No, I’m not a mystic, not a coach, not an oracle, not a tarot diva, not a tarot ninja, not a sybil. I am a reader. I personally do not believe that I have any special powers of perception beyond the normal intuition inherent in everyone (like a muscle, some people choose to exercise it and make it stronger, some choose not to, so it goes flabby and weak).  I have the interest and inclination to learn how to read the cards, I have done it, I am good at it. I continue to study and learn and I always will. I have read cards in the coaching style, I have read cards in the straight reading style, and I have even read in the predictive style, and I have to say that the method that feels most comfortable and right for me is the straight style. I just never talked about it much because it has been looked on unfavourably by some other readers. Camelia’s book has given me permission to own it. Card reader. That’s it.

None of this touches on the bigger role tarot plays for me, in my spiritual life. I have likened tarot to a gigantic iceberg and a tarot reading is not unlike scraping a tiny bit off the surface and handing it to someone as a snowcone. Sure I can do a reading for you; it's a fun and useful side effect of my tarot study. There's more to tarot than readings. But that's not what we're talking about here. :) 

9 comments:

  1. Thanks Carla, I totally understand where you come from. Your writing is very clear. I only covered prediction today in my post in respons to what Chloe said, not in response to Camelia's book which is wonderfully centred around what is rather than what will be, even though, as you say, she does use the term fortune-teller. She also uses the term oracle. Because of the life-changing nature of my first ever Tarot reading, my reading work could never be evaluated separately from my life-path or my spirituality. Tarot is, more or less, my Path in life... and I suppose that is why it is also the only thing besides healing that anyone has ever mentioned prophetically when addressing me. Both these prophetic statements were made when I was between the age of 15 and 21 and had no idea how my life would turn out. I studied this and studied that... and then it all came together in my Tarot and Healing work... a true home-coming. I am glad that you feel confident about your approach, Carla. I totally respect your Path... and Chloe's... and I find it absolutely fascinating how what we do with the Tarot brings us together on so many levels. The power of symbols! Blessed be!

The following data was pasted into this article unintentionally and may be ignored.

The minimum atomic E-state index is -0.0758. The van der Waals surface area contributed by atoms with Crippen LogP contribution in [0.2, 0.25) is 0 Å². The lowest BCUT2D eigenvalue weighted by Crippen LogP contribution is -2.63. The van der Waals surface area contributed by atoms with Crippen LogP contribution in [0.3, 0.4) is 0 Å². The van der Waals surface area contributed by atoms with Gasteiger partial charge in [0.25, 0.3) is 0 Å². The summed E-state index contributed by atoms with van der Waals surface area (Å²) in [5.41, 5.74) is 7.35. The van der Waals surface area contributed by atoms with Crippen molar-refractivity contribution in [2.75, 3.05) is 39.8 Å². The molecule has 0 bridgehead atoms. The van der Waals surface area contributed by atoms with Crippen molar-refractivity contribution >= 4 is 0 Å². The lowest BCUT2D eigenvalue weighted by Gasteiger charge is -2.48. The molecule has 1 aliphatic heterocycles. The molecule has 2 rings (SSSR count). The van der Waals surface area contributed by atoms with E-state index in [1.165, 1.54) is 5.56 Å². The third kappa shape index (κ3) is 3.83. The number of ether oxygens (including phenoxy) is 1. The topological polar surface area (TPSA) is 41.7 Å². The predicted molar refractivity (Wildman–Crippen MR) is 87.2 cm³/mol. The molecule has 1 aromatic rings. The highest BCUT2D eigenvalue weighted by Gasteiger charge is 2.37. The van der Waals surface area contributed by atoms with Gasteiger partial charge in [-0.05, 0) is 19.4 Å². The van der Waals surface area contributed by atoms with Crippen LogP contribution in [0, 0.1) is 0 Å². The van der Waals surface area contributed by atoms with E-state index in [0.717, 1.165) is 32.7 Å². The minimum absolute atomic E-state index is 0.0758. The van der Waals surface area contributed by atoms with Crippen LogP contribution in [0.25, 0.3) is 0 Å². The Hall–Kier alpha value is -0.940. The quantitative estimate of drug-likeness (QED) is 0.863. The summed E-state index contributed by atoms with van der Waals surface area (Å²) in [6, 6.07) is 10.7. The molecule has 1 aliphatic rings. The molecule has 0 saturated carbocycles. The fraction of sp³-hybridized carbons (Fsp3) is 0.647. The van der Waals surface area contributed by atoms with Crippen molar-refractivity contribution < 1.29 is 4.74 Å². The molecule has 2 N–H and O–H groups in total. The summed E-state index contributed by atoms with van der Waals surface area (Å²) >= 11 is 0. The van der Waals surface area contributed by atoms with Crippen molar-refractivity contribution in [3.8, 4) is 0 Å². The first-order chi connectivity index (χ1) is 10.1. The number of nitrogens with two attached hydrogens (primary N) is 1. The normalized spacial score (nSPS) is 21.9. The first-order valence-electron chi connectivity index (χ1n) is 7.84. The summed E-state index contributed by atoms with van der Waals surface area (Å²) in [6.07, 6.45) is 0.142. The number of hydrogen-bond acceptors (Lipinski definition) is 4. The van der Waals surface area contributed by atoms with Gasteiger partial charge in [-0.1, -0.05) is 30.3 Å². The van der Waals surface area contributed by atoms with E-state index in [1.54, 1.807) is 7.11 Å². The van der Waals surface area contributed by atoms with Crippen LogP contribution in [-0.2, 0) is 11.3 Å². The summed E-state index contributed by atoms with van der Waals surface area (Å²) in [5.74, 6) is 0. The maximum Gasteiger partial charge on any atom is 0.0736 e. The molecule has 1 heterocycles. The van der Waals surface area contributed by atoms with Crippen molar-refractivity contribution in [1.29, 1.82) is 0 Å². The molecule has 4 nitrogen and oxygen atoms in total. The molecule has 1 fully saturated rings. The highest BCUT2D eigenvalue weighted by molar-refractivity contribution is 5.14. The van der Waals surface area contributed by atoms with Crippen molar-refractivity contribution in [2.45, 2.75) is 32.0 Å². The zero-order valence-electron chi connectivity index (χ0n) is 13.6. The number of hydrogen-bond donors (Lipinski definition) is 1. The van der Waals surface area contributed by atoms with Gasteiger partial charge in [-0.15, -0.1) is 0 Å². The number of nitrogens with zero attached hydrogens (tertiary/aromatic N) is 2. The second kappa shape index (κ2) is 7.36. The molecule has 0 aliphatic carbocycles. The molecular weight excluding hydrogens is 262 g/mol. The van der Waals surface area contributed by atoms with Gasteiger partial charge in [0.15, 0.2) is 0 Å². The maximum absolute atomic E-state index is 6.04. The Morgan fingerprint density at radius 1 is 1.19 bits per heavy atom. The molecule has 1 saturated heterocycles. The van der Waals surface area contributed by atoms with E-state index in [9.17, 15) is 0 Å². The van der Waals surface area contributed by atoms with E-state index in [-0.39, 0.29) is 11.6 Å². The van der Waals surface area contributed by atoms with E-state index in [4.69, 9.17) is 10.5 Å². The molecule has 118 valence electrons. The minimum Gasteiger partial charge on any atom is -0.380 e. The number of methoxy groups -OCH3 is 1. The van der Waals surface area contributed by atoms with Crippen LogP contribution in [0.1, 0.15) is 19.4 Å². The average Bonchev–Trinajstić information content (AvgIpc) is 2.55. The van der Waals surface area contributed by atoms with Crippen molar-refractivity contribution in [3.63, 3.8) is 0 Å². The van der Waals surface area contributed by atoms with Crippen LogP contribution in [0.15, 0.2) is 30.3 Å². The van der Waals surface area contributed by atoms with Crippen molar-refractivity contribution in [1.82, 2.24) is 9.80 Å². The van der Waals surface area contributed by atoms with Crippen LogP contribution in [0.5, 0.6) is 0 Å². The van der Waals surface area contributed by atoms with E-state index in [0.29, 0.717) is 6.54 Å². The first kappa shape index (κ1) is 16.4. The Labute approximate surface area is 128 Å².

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    1. The tarot is the framework around which I have built my spiritual path. Or rather, it's the springboard that has led me to my path. I'm glad I feel confident about my approach, too. For a long time I have not been sure what to think or feel about where my responsibilities begin in and end when reading for others. It's something that has weighed so heavily on me that at times I stop offering readings at all. I'm glad to find assurance that it's okay to let other people be responsible for their own feelings when they get reading.

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  2. Ha ha, love that bit about scraping off a bit of the tarot iceberg in a reading and offering it up like a snow cone! And as Lisa says, it's great that we can each find our own path with this, incorporating all kinds of knowledge and skills, to do what we feel most comforable with in respect of the cards. Hopefully, that way each person gives their best, and finds the people who will most benefit from their particular approach :)

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    1. I can see how it could be most enlightening and beneficial for the same person to get readings from all the different styles of reader. Though probably not on the very same topic on the same day!

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  3. Brilliant post, Carla. And I love the snowcone analogy, too.

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  4. Love this post! Tarot means something different to all of us who use and explore it. Until we can clearly define what our personal role is, it is difficult to pass on it's benefits to others. I enjoy your straightforward approach!

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    1. Thanks, Paula. It is evolving over time. It may have something to do with my approaching crone years (which I actually have decided to go ahead and claim, even if I am technically still in the 'mother' phase of life!) :D